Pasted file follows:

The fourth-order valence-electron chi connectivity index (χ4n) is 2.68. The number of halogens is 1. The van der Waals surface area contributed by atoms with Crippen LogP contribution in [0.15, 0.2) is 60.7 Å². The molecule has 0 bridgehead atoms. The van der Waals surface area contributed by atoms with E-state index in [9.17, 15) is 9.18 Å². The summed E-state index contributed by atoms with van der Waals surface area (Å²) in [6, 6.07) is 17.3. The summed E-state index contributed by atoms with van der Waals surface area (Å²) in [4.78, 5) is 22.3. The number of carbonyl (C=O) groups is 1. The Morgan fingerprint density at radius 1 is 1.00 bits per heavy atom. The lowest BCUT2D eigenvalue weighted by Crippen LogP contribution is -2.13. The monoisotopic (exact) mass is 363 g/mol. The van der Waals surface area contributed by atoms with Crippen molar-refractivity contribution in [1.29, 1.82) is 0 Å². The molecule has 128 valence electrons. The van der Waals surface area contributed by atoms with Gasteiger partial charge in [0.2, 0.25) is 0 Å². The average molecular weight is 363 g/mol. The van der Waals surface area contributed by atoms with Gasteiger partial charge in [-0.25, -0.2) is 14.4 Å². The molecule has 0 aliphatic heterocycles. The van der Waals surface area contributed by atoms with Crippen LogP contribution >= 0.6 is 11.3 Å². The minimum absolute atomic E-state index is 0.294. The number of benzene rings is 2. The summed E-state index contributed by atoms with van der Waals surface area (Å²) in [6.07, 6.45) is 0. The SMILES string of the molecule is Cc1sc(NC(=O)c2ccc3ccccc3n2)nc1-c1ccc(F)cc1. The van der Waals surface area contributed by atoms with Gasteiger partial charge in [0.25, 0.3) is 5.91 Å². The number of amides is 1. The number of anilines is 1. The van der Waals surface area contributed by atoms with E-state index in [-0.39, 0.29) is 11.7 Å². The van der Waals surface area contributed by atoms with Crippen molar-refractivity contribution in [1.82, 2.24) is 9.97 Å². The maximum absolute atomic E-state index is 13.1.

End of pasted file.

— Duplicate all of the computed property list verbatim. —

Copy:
The fourth-order valence-electron chi connectivity index (χ4n) is 2.68. The number of halogens is 1. The van der Waals surface area contributed by atoms with Crippen LogP contribution in [0.15, 0.2) is 60.7 Å². The molecule has 0 bridgehead atoms. The van der Waals surface area contributed by atoms with E-state index in [9.17, 15) is 9.18 Å². The summed E-state index contributed by atoms with van der Waals surface area (Å²) in [6, 6.07) is 17.3. The summed E-state index contributed by atoms with van der Waals surface area (Å²) in [4.78, 5) is 22.3. The number of carbonyl (C=O) groups is 1. The Morgan fingerprint density at radius 1 is 1.00 bits per heavy atom. The lowest BCUT2D eigenvalue weighted by Crippen LogP contribution is -2.13. The monoisotopic (exact) mass is 363 g/mol. The van der Waals surface area contributed by atoms with Crippen molar-refractivity contribution in [1.29, 1.82) is 0 Å². The molecule has 128 valence electrons. The van der Waals surface area contributed by atoms with Gasteiger partial charge in [0.2, 0.25) is 0 Å². The average molecular weight is 363 g/mol. The van der Waals surface area contributed by atoms with Gasteiger partial charge in [-0.25, -0.2) is 14.4 Å². The molecule has 0 aliphatic heterocycles. The van der Waals surface area contributed by atoms with Crippen LogP contribution >= 0.6 is 11.3 Å². The minimum absolute atomic E-state index is 0.294. The number of benzene rings is 2. The summed E-state index contributed by atoms with van der Waals surface area (Å²) in [6.07, 6.45) is 0. The SMILES string of the molecule is Cc1sc(NC(=O)c2ccc3ccccc3n2)nc1-c1ccc(F)cc1. The van der Waals surface area contributed by atoms with Gasteiger partial charge in [0.25, 0.3) is 5.91 Å². The number of amides is 1. The number of anilines is 1. The van der Waals surface area contributed by atoms with E-state index in [-0.39, 0.29) is 11.7 Å². The van der Waals surface area contributed by atoms with Crippen molar-refractivity contribution in [1.82, 2.24) is 9.97 Å². The maximum absolute atomic E-state index is 13.1.